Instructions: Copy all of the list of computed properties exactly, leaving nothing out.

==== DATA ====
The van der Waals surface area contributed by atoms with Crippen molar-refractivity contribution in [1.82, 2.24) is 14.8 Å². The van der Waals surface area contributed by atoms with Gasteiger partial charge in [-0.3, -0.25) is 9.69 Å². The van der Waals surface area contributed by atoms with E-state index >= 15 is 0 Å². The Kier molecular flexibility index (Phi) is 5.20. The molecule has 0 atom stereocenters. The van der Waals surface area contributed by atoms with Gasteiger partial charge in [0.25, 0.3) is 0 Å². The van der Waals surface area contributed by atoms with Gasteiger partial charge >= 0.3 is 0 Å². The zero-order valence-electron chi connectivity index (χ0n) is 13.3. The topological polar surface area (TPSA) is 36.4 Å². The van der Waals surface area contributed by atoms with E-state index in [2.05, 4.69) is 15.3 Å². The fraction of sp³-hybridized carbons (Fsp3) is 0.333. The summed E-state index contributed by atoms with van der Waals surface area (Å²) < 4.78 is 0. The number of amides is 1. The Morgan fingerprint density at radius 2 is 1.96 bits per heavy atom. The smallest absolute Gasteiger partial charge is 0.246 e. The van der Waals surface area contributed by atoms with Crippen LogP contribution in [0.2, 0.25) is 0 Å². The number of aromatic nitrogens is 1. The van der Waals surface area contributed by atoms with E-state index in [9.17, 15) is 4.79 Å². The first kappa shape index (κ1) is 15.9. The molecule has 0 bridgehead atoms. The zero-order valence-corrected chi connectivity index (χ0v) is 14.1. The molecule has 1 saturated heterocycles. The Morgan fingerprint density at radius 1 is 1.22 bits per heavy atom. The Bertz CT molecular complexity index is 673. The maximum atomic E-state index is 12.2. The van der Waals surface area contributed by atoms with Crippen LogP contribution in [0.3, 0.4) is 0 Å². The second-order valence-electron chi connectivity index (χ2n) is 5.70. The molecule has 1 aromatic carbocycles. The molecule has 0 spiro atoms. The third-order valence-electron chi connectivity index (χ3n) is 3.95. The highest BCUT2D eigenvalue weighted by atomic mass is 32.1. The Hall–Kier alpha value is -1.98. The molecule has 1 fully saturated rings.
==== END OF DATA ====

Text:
The van der Waals surface area contributed by atoms with Crippen molar-refractivity contribution in [1.82, 2.24) is 14.8 Å². The van der Waals surface area contributed by atoms with Gasteiger partial charge in [-0.3, -0.25) is 9.69 Å². The van der Waals surface area contributed by atoms with E-state index >= 15 is 0 Å². The Kier molecular flexibility index (Phi) is 5.20. The molecule has 0 atom stereocenters. The van der Waals surface area contributed by atoms with Gasteiger partial charge in [0.25, 0.3) is 0 Å². The van der Waals surface area contributed by atoms with Gasteiger partial charge >= 0.3 is 0 Å². The zero-order valence-electron chi connectivity index (χ0n) is 13.3. The topological polar surface area (TPSA) is 36.4 Å². The van der Waals surface area contributed by atoms with E-state index in [2.05, 4.69) is 15.3 Å². The fraction of sp³-hybridized carbons (Fsp3) is 0.333. The summed E-state index contributed by atoms with van der Waals surface area (Å²) < 4.78 is 0. The number of amides is 1. The Morgan fingerprint density at radius 2 is 1.96 bits per heavy atom. The smallest absolute Gasteiger partial charge is 0.246 e. The van der Waals surface area contributed by atoms with Crippen LogP contribution in [0.2, 0.25) is 0 Å². The number of aromatic nitrogens is 1. The van der Waals surface area contributed by atoms with E-state index in [9.17, 15) is 4.79 Å². The first kappa shape index (κ1) is 15.9. The molecule has 0 bridgehead atoms. The zero-order valence-corrected chi connectivity index (χ0v) is 14.1. The molecule has 1 saturated heterocycles. The Morgan fingerprint density at radius 1 is 1.22 bits per heavy atom. The Bertz CT molecular complexity index is 673. The maximum atomic E-state index is 12.2. The van der Waals surface area contributed by atoms with Crippen LogP contribution in [0.3, 0.4) is 0 Å². The second-order valence-electron chi connectivity index (χ2n) is 5.70. The molecule has 1 aromatic carbocycles. The molecule has 0 spiro atoms. The third-order valence-electron chi connectivity index (χ3n) is 3.95. The highest BCUT2D eigenvalue weighted by atomic mass is 32.1. The Hall–Kier alpha value is -1.98. The molecule has 1 fully saturated rings.